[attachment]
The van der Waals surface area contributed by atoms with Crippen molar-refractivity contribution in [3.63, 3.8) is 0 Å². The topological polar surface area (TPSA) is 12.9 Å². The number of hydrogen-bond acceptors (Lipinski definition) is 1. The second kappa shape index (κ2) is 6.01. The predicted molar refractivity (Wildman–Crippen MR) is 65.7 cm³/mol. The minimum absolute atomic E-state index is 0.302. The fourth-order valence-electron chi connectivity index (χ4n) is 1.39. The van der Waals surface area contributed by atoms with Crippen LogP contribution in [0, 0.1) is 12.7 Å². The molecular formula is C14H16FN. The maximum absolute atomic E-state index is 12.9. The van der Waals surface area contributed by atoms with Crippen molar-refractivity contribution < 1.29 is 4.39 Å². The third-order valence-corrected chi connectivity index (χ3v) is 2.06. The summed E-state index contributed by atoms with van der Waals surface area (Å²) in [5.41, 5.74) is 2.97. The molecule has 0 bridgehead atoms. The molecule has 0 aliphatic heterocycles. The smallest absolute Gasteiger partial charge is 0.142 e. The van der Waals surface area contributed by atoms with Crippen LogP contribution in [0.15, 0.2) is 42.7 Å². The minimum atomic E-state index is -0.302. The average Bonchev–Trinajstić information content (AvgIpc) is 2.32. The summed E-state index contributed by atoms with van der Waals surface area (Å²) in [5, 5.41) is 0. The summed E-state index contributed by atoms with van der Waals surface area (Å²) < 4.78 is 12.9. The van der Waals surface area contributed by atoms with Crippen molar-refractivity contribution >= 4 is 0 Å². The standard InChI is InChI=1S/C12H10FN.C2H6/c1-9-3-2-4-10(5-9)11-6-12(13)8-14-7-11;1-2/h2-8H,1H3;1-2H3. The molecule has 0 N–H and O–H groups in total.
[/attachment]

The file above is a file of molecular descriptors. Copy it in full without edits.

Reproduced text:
The van der Waals surface area contributed by atoms with Crippen molar-refractivity contribution in [3.63, 3.8) is 0 Å². The topological polar surface area (TPSA) is 12.9 Å². The number of hydrogen-bond acceptors (Lipinski definition) is 1. The second kappa shape index (κ2) is 6.01. The predicted molar refractivity (Wildman–Crippen MR) is 65.7 cm³/mol. The minimum absolute atomic E-state index is 0.302. The fourth-order valence-electron chi connectivity index (χ4n) is 1.39. The van der Waals surface area contributed by atoms with Crippen LogP contribution in [0, 0.1) is 12.7 Å². The molecular formula is C14H16FN. The maximum absolute atomic E-state index is 12.9. The van der Waals surface area contributed by atoms with Crippen molar-refractivity contribution < 1.29 is 4.39 Å². The third-order valence-corrected chi connectivity index (χ3v) is 2.06. The summed E-state index contributed by atoms with van der Waals surface area (Å²) in [5.41, 5.74) is 2.97. The molecule has 0 bridgehead atoms. The molecule has 0 aliphatic heterocycles. The smallest absolute Gasteiger partial charge is 0.142 e. The van der Waals surface area contributed by atoms with Crippen LogP contribution in [0.15, 0.2) is 42.7 Å². The minimum atomic E-state index is -0.302. The average Bonchev–Trinajstić information content (AvgIpc) is 2.32. The summed E-state index contributed by atoms with van der Waals surface area (Å²) in [5, 5.41) is 0. The summed E-state index contributed by atoms with van der Waals surface area (Å²) < 4.78 is 12.9. The van der Waals surface area contributed by atoms with Crippen molar-refractivity contribution >= 4 is 0 Å². The standard InChI is InChI=1S/C12H10FN.C2H6/c1-9-3-2-4-10(5-9)11-6-12(13)8-14-7-11;1-2/h2-8H,1H3;1-2H3. The molecule has 0 N–H and O–H groups in total.